One year after the award of the 2010 Nobel Peace Prize (NPP) to Chinese opposant Liu Xiaobo, five former Nobel Prize winners are leading the international campaign to call for his release. Chinese academics retaliated by awarding the Confucius Peace Prize (CPP) to President Putin for his involvement in promoting peace.
The International Committee to Support Liu Xiaobo has received the support of the Human Rights Foundation, Dr. Shirin Ebadi (2003 NPP Laureate), Ms. Jody Williams (1997 NPP Laureate), Archbishop Desmond Tutu (1984 NPP Laureate), Ms. Mairead Maguire and Ms. Betty Williams (1976 NPP Laureates) as well as Mr. Vaclav Havel, former President of the Czech Republic.
Composed of intellectuals, artists, experts on China and human rights activists, the committee aims to inform, defend and call for the release of the first Chinese winner of the NPP and his wife, who has herself been under house arrest for over a year without trial.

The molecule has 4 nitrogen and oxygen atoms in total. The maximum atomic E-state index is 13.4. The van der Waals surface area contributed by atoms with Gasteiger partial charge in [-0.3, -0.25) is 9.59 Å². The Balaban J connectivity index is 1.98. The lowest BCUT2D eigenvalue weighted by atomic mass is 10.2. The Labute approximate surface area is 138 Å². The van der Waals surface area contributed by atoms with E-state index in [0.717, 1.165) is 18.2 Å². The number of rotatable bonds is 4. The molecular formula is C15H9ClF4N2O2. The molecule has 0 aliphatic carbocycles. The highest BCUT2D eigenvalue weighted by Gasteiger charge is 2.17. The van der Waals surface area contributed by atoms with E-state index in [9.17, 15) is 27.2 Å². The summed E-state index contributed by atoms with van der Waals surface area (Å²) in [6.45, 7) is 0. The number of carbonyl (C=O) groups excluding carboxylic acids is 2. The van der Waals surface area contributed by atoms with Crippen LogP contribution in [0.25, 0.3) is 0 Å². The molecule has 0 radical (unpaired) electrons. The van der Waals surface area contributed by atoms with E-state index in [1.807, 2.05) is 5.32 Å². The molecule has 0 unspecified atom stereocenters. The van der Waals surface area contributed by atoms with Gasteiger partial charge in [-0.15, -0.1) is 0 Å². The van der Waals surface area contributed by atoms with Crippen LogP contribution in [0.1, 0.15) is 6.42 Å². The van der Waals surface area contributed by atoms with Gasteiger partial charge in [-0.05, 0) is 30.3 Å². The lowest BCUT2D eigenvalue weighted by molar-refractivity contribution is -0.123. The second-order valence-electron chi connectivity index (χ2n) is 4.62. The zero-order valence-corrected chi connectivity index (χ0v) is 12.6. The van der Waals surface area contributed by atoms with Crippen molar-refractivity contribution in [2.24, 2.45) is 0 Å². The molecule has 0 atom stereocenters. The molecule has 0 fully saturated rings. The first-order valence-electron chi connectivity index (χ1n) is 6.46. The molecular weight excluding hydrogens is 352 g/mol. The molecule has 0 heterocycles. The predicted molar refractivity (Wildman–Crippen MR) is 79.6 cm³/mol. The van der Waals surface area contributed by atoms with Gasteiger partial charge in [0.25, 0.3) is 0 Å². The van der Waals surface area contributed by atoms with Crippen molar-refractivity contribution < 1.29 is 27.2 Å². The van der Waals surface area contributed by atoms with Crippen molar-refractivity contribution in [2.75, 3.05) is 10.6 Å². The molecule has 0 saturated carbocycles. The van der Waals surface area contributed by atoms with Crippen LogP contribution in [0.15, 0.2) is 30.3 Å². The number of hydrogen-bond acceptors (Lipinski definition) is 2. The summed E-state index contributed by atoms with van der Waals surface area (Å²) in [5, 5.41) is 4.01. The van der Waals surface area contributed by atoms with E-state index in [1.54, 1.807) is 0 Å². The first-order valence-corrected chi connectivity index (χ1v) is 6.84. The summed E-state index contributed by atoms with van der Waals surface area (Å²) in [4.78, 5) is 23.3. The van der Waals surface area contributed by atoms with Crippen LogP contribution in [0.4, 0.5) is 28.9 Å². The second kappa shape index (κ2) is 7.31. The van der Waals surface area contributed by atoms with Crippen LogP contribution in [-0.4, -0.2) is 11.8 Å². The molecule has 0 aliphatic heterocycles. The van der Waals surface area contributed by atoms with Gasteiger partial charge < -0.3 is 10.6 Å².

On 25 December 2009, Liu Xiaobo was sentenced to 11 years in prison for his participation in the drafting of the Chapter 08 document, a political manifesto modeled on the Czechoslovakian Charter ’77 that called for increased rule of law, greater respect for human rights and an end to one-party rule in China.
Chinese academics stood up last year against the NPP by setting up a new award from an eastern perspective, The Confucius Peace Prize. This so-called challenger to the NPP has never been recognized by the Chinese authorities. Last year's recipient, former Taiwanese vice-president Lien Chan, never showed up to collect it.
This year, the prize has been awarded to Russian President Vladimir Putin, for his refusal to engage with NATO in the Libyan conflict. As history repeats itself, the prize, a golden statuette of Confucius and US$15,000, has been accepted by two Russian exchange students studying in China.
At the end of the day, the only outcome of such a controversial decision is that it brings back the focus of the international community onto the NPP itself and the action taken by its former recipients.
"Unfortunately, the sentencing to 11 years in prison seems to be forgotten slowly but steadily outside China," stated the Human Rights Foundation in its press release about the International Committee to Support Liu Xiaobo.
The committee might just have found themselves a fresh burst of publicity for their campaign.
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